By Doug Reynolds,
Executive Director, NOTO
When I started writing about renewable energy two years ago, I reflected on the possibility of $1 a litre diesel fuel in the not-too-distant future. At that time, a few folks were talking about global climate change, but it was hardly the mainstream topic it is today. We have also seen shifts in the US dollar and a soft US economy place serious stress on the profitability of many tourism businesses. What do these changes mean in terms of making a decision to adopt renewable energy, especially for a main base lodge?
Let’s look at a hypothetical lodge and make a few rough calculations. I’m going to assume our lodge uses a 20 kilowatt diesel generator and that the generator runs 24 hours a day. The fuel consumption is going to vary with the load, so let’s assume it will run at 75% load for 6 hours a day, 50% load for 2 hours and 25% load for the remaining 16 hours. Using data for a typical 20 kilowatt diesel generator, I get a consumption figure of about 73 litres per day.
Fuel has gone up in price much faster than any of us expected, with many predicting that $1.50 a litre or higher is likely in the very near future. Diesel is priced at $1.25 per litre at the local gas station as I write this.
For remote lodges, and that’s where most of the diesel generators are, we need to consider transportation as well. I looked at numbers from one typical lodge that flies fuel in, and came up with about $1 per litre for transportation, using last year’s air costs. Of course, aviation fuel costs this year will likely drive this figure up.
So let’s look at some numbers based on $2.50 per litre to cover fuel and transportation. Our hypothetical generator is costing $182.50 per day to operate just in fuel. Maintenance and eventual replacement is on top of that figure. Over a 24 week operating season, it will cost $30,660 in fuel and fuel transportation to run the generator.
Now, let’s look at the costs of converting to renewable energy. If I use a very rough high-side estimate of a complete renewable energy system based on a cost of $10,000 per kilowatt, it would cost $200,000 to replace our diesel with renewable energy. However, careful planning around energy efficiency will reduce the system size considerably, perhaps to the 10 to 15 kilowatt range. We can reduce the cost further if we design the system to supplement, rather than totally replace the generator. This is often the most sensible first step, as we have written about in the past. Lets’ continue our calculations with a system that costs $100,000 and reduces fuel consumption by 50%.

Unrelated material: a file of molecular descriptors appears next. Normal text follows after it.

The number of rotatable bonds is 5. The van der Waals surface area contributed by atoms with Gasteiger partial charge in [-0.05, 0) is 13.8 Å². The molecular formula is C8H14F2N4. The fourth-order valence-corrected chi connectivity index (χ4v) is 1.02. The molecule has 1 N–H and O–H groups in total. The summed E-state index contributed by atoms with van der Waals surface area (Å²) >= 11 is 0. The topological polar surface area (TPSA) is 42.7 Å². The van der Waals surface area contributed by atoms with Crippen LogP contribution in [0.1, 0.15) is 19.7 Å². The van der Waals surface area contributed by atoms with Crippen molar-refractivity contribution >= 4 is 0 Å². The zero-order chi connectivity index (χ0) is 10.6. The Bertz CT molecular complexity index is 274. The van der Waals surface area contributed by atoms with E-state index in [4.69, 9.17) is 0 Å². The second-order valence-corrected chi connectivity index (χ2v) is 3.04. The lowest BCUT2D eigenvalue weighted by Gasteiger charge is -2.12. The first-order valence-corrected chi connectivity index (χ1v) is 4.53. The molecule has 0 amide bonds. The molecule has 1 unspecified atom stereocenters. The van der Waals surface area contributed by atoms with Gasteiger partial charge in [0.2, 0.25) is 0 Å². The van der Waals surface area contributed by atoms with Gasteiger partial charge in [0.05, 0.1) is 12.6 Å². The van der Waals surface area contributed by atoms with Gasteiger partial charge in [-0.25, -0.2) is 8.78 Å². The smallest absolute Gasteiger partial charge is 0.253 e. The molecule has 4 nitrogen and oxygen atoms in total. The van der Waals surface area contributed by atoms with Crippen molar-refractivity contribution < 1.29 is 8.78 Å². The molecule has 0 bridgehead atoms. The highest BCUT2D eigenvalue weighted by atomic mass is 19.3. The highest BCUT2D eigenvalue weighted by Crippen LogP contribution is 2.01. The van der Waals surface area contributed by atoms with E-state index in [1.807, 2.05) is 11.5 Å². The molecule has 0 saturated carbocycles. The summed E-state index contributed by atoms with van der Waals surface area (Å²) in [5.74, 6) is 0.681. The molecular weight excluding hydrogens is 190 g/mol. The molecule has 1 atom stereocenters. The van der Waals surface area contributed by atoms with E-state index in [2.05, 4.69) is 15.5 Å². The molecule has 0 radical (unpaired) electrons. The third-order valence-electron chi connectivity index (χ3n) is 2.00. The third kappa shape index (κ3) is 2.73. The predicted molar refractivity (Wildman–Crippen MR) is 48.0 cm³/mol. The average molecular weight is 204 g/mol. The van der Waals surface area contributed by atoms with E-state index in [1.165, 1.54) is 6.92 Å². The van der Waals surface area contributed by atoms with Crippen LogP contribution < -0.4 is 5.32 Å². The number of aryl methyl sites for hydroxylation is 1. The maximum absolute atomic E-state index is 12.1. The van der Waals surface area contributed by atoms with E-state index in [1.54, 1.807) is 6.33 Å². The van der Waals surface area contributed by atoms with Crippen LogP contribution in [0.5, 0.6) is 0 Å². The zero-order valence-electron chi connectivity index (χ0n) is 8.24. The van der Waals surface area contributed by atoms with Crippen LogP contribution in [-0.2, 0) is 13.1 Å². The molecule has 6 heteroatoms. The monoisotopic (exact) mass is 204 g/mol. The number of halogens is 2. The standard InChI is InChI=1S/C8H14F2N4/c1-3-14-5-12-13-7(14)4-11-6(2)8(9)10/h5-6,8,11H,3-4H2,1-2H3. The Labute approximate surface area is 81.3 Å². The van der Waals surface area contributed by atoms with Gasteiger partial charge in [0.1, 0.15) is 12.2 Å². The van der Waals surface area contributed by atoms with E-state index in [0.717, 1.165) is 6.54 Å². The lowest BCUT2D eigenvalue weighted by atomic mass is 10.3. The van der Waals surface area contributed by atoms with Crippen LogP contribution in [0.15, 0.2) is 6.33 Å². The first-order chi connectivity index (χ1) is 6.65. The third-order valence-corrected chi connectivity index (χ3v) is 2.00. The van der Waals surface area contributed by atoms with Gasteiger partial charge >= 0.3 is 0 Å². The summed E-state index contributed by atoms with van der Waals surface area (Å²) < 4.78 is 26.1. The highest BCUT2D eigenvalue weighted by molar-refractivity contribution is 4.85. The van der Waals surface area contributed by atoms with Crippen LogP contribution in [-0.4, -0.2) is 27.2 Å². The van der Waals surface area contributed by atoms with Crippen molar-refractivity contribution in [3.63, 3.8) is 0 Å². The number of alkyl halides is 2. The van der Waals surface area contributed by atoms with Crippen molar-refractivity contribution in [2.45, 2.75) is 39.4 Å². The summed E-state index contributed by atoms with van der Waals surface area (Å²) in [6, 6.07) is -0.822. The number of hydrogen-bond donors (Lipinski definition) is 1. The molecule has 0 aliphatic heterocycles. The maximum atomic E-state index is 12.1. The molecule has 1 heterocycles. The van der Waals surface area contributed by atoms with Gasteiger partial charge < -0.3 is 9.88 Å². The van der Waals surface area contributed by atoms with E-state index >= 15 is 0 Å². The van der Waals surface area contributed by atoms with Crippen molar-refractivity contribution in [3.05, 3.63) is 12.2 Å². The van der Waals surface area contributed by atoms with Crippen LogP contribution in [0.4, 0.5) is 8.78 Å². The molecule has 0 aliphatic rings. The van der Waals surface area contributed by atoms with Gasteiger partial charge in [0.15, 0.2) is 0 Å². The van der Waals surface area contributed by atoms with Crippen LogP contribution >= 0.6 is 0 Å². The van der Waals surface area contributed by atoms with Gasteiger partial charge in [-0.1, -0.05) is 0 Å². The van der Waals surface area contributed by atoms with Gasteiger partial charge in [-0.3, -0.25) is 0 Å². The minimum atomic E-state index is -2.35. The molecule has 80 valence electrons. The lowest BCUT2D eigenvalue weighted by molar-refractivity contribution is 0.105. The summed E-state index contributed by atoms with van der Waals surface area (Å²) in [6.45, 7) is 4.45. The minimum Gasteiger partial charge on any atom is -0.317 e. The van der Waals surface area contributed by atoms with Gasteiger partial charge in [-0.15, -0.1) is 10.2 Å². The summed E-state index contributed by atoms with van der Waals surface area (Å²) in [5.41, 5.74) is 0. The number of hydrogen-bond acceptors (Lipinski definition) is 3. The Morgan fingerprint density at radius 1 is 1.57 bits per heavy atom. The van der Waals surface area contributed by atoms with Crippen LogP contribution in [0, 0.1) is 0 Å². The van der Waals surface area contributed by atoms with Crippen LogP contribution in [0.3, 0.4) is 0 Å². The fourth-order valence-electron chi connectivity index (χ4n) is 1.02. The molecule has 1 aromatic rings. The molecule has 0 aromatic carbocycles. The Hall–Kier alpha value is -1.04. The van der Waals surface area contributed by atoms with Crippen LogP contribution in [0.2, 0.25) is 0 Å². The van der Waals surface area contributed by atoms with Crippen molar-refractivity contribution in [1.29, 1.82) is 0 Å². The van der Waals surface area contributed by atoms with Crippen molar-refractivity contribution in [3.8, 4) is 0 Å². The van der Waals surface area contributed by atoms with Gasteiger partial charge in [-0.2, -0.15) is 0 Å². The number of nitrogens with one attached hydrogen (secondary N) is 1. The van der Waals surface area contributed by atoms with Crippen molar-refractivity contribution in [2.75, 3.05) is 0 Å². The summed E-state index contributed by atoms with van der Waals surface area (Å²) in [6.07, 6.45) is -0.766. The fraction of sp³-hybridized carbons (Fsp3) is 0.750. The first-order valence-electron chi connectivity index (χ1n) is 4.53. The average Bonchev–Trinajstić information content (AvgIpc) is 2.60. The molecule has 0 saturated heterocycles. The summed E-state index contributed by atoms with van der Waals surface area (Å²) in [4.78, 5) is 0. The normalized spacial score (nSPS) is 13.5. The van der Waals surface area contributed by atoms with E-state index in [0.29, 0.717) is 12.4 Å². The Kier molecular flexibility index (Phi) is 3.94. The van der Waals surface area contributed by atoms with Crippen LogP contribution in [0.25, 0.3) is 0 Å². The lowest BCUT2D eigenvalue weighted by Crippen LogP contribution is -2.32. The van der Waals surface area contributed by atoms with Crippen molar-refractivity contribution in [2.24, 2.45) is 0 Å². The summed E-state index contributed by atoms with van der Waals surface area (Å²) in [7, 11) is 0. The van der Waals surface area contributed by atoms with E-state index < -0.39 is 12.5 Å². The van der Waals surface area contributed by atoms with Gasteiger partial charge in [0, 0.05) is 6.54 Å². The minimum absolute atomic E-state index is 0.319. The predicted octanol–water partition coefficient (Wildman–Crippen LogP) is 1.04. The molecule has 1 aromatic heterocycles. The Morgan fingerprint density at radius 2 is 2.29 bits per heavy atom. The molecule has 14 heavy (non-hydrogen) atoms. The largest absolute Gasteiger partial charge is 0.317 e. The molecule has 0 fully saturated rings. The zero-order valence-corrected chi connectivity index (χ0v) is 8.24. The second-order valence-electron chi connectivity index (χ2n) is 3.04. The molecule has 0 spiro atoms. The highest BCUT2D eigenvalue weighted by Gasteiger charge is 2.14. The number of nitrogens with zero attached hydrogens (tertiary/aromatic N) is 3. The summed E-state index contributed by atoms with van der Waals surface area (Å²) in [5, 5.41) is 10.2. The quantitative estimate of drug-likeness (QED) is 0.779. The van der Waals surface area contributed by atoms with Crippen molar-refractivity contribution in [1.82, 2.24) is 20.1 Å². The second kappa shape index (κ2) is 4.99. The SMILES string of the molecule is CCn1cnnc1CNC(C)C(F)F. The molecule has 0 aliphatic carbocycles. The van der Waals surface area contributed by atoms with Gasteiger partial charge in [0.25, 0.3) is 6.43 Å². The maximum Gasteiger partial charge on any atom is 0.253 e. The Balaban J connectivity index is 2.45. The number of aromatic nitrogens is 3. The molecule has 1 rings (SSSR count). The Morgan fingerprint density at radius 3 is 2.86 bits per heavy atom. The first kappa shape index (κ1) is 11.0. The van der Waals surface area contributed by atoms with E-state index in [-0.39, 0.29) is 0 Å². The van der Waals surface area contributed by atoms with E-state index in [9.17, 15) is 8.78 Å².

This 50% fuel saving is a pretty easy target. A diesel-battery hybrid system with no renewable energy source will typically cut fuel consumption by 30 to 35 percent. A bit of solar will easily get us up to 50%. Also, as we have discussed before, additional solar is very easy to add later, a bit at a time. Besides, the price of solar panels has been steadily dropping.
Even at today’s fuel price, our payback period is a little over three years. If fuel prices rise, the economics look even better.
So we decide to spend $100,000 in order to save $15,330 in fuel cost each year. However, we don’t actually have to spend $100,000. Thanks to the Northern Ontario Heritage Fund support program, we will only pay $50,000 for the system.
The problem, of course, is that many operators don’t have $50,000 to spend, especially during these tough economic times. What if you could borrow the money? If we finance $50,000 at an 8% interest rate over ten years, we arrive at a monthly payment of $606.64 or about $7,280 per year. In terms of cash outlay each year, you are ahead by about $8,000.
|Annual Cost Comparison|
|Generator:||Generator with renewable energy|
|Fuel - $30,660||Fuel - $15,330|
|Loan Payments $7,280|
|Total - $30,660||Total - $22,610|
These are not the only advantages. Because you are reducing the time your generator is running, you should see additional savings in maintenance cost and life of the generator. Renewable energy systems have a well established track record of high reliability and very low maintenance.
You also gain in reduced noise and other annoyance from the generator. And this brings us to the second big change that we mentioned at the beginning - concern over climate change. There is strong and growing evidence that consumers are becoming more concerned about the environmental impact of their vacations. A move to renewable energy that saves you money on operating costs may also be an additional marketing advantage for your business.
So, where are the challenges? The most obvious one is making loan money available to the industry. We all know that access to loans for upgrades is one of our industry’s biggest challenges. Although the 50% grant support from NOHFC is an excellent program, it will not be used by the industry if they can’t find the funds to make their matching contribution.
I believe we need additional support from government. I am not talking about “free money” here, but rather loan guarantees or other programs to make sure the industry can borrow the money they need at a reasonable interest rate. Those of you who have been in this industry for a while will remember government programs of this kind and many of you have told me about how your businesses undertook significant expansions and upgrades through these programs that led to dramatic growth.
Although the industry is facing tough economic times, we have a huge opportunity to benefit both the environment and the bottom line. Folks I have talked to have shown very strong interest in making the move to renewable energy, if they can find a way to finance it. NOTO will continue to urge government to work with us to find a way to take advantage of this opportunity.
This article was taken from pages 13 & 14 of NOTO's "The Outfitter" publication, Spring 2008 Issue